, Volume 116, Issue 1–3, pp 215–229 | Cite as

Influence of canopy budget model approaches on atmospheric deposition estimates to forests

  • Sandy Adriaenssens
  • Jeroen Staelens
  • Lander Baeten
  • Arne Verstraeten
  • Pascal Boeckx
  • Roeland Samson
  • Kris Verheyen


Accurate quantification of total nitrogen and acidifying deposition is a major source of uncertainty in determining the exceedance of critical loads in forest ecosystems. Monitoring of atmospheric deposition is frequently based on throughfall measurements in combination with the canopy budget model to calculate ion-exchange fluxes between the forest canopy and incident rainfall water. Various approaches for each step in the canopy budget model have been reported and compared, but combinations of different approaches were not yet assessed. Therefore, the present study quantified the range of estimated dry deposition and total deposition resulting from all possible combinations of canopy budget model approaches for three typical case studies: (i) total nitrogen and potentially acidifying deposition onto a forest canopy, (ii) the ratio of these deposition variables between adjacent coniferous and deciduous stands and (iii) the parameters of a deposition time trend analysis. The time step, type of precipitation data and tracer ion used in the model had a significant effect on the findings in the three case studies. In addition, including or excluding canopy leaching of weak acids and canopy uptake of nitrogen during the leafless season largely affected the results, while including or excluding canopy uptake of nitrate generally showed no effect. In general, the use of wet-only precipitation data can be recommended, along with sodium as a tracer ion and the inclusion of weak acids. We conclude that further research should focus on the assumptions of inertness of the tracer ion and the equal deposition efficiency of base cations and the tracer ion and on the quantification of weak acids in rainfall and throughfall water. Since local or tree-species specific effects might influence the results obtained in this study, a similar analysis is recommended for other tree species and regions when using the canopy budget model.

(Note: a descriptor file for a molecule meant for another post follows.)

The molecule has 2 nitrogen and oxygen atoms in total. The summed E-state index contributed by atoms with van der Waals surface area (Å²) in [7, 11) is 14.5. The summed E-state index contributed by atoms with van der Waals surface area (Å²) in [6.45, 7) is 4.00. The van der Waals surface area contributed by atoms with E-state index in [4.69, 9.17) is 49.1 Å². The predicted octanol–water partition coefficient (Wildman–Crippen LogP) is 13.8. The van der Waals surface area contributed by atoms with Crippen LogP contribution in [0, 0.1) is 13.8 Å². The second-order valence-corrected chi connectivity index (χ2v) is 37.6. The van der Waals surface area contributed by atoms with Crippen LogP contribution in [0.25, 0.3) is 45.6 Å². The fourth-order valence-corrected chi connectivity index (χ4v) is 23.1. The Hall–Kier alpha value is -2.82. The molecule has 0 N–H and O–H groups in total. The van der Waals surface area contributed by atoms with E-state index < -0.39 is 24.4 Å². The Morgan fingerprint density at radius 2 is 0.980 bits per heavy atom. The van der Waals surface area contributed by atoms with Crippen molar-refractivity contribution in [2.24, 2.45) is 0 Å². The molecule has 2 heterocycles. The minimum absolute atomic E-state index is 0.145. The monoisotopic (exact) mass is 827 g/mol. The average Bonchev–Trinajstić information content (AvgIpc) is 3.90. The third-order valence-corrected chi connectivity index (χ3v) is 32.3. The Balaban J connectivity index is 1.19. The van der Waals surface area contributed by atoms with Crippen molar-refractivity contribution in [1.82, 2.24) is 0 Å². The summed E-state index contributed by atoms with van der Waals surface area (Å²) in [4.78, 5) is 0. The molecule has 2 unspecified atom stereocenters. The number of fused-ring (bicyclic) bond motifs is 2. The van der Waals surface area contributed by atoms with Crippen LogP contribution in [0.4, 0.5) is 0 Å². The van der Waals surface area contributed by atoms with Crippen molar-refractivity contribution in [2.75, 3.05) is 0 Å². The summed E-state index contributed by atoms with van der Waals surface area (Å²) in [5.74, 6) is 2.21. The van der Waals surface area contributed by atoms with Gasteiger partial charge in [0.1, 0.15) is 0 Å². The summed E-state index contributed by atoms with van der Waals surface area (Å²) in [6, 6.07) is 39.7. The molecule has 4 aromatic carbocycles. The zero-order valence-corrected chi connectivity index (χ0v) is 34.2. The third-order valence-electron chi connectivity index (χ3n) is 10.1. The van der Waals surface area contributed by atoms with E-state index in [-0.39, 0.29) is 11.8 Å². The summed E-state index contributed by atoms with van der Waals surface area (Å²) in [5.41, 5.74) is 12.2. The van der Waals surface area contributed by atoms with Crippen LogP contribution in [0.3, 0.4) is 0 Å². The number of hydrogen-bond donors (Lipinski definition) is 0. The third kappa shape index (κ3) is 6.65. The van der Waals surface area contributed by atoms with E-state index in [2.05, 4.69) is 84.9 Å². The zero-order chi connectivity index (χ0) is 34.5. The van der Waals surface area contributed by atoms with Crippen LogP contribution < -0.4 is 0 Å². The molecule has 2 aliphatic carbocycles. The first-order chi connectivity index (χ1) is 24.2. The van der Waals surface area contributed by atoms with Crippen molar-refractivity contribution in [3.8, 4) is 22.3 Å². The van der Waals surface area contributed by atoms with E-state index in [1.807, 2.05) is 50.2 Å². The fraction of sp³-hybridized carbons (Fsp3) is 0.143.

Throughfall Canopy budget model Atmospheric deposition Nitrogen Trend analysis 



We gratefully acknowledge L. Willems, G. De bruyn and K. Ceunen for field and laboratory assistance. The first and second authors are granted by a research project (G.0205.08 N) and a postdoctoral fellowship, respectively, of the Research Foundation - Flanders (FWO). The third author is funded as a postdoctoral fellow of the Special Research Fund of Ghent University (BOF).

Supplementary material

10533_2013_9846_MOESM1_ESM.doc (93 kb)
Supplementary material 1 (DOC 93 kb)


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Copyright information

© Springer Science+Business Media Dordrecht 2013

Authors and Affiliations

  • Sandy Adriaenssens
    • 1
    • 6
  • Jeroen Staelens
    • 1
    • 2
    • 7
  • Lander Baeten
    • 1
    • 3
  • Arne Verstraeten
    • 4
  • Pascal Boeckx
    • 2
  • Roeland Samson
    • 5
  • Kris Verheyen
    • 1
  1. 1.Forest and Nature LaboratoryGhent UniversityGontrode (Melle)Belgium
  2. 2.Isotope Bioscience Laboratory – ISOFYSGhent UniversityGhentBelgium
  3. 3.Terrestrial Ecology Unit, Department of BiologyGhent UniversityGhentBelgium
  4. 4.Research Institute for Nature and ForestBrusselsBelgium
  5. 5.Department of Bioscience EngineeringUniversity of AntwerpAntwerpenBelgium
  6. 6.Belgian Interregional Environment AgencyBrusselsBelgium
  7. 7.Flemish Environment AgencyAntwerpBelgium

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